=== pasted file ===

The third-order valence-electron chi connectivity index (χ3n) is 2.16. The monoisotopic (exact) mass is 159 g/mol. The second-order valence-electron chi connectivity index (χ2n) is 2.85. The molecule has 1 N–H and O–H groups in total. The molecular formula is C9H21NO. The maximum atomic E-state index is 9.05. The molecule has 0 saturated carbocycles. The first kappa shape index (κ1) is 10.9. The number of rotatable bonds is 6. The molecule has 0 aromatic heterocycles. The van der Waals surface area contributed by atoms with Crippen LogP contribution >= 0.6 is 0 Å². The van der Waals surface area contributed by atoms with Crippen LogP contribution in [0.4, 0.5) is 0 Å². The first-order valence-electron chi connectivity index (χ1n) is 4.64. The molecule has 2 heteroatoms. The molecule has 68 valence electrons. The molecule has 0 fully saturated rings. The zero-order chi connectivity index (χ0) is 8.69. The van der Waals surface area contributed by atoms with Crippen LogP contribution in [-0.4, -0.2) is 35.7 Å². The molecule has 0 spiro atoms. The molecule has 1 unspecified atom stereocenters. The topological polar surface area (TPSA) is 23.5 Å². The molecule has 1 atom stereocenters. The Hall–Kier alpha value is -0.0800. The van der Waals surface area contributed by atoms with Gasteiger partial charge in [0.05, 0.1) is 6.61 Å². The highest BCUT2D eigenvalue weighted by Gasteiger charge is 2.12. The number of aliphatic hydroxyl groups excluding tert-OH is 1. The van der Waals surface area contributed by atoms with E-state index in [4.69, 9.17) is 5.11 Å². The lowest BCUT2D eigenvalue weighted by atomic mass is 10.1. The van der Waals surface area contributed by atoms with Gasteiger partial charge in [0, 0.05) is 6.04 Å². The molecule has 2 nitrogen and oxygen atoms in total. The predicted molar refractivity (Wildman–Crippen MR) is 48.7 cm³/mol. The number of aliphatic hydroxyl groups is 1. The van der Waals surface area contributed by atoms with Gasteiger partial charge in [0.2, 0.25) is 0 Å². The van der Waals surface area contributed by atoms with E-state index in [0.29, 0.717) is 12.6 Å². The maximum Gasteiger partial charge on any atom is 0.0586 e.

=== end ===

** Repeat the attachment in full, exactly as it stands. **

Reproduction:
The third-order valence-electron chi connectivity index (χ3n) is 2.16. The monoisotopic (exact) mass is 159 g/mol. The second-order valence-electron chi connectivity index (χ2n) is 2.85. The molecule has 1 N–H and O–H groups in total. The molecular formula is C9H21NO. The maximum atomic E-state index is 9.05. The molecule has 0 saturated carbocycles. The first kappa shape index (κ1) is 10.9. The number of rotatable bonds is 6. The molecule has 0 aromatic heterocycles. The van der Waals surface area contributed by atoms with Crippen LogP contribution >= 0.6 is 0 Å². The van der Waals surface area contributed by atoms with Crippen LogP contribution in [0.4, 0.5) is 0 Å². The first-order valence-electron chi connectivity index (χ1n) is 4.64. The molecule has 2 heteroatoms. The molecule has 68 valence electrons. The molecule has 0 fully saturated rings. The zero-order chi connectivity index (χ0) is 8.69. The van der Waals surface area contributed by atoms with Crippen LogP contribution in [-0.4, -0.2) is 35.7 Å². The molecule has 0 spiro atoms. The molecule has 1 unspecified atom stereocenters. The topological polar surface area (TPSA) is 23.5 Å². The molecule has 1 atom stereocenters. The Hall–Kier alpha value is -0.0800. The van der Waals surface area contributed by atoms with Gasteiger partial charge in [0.05, 0.1) is 6.61 Å². The highest BCUT2D eigenvalue weighted by Gasteiger charge is 2.12. The number of aliphatic hydroxyl groups excluding tert-OH is 1. The van der Waals surface area contributed by atoms with E-state index in [4.69, 9.17) is 5.11 Å². The lowest BCUT2D eigenvalue weighted by atomic mass is 10.1. The van der Waals surface area contributed by atoms with Gasteiger partial charge in [0, 0.05) is 6.04 Å². The molecule has 2 nitrogen and oxygen atoms in total. The predicted molar refractivity (Wildman–Crippen MR) is 48.7 cm³/mol. The number of aliphatic hydroxyl groups is 1. The van der Waals surface area contributed by atoms with Gasteiger partial charge in [0.2, 0.25) is 0 Å². The van der Waals surface area contributed by atoms with E-state index in [0.29, 0.717) is 12.6 Å². The maximum Gasteiger partial charge on any atom is 0.0586 e.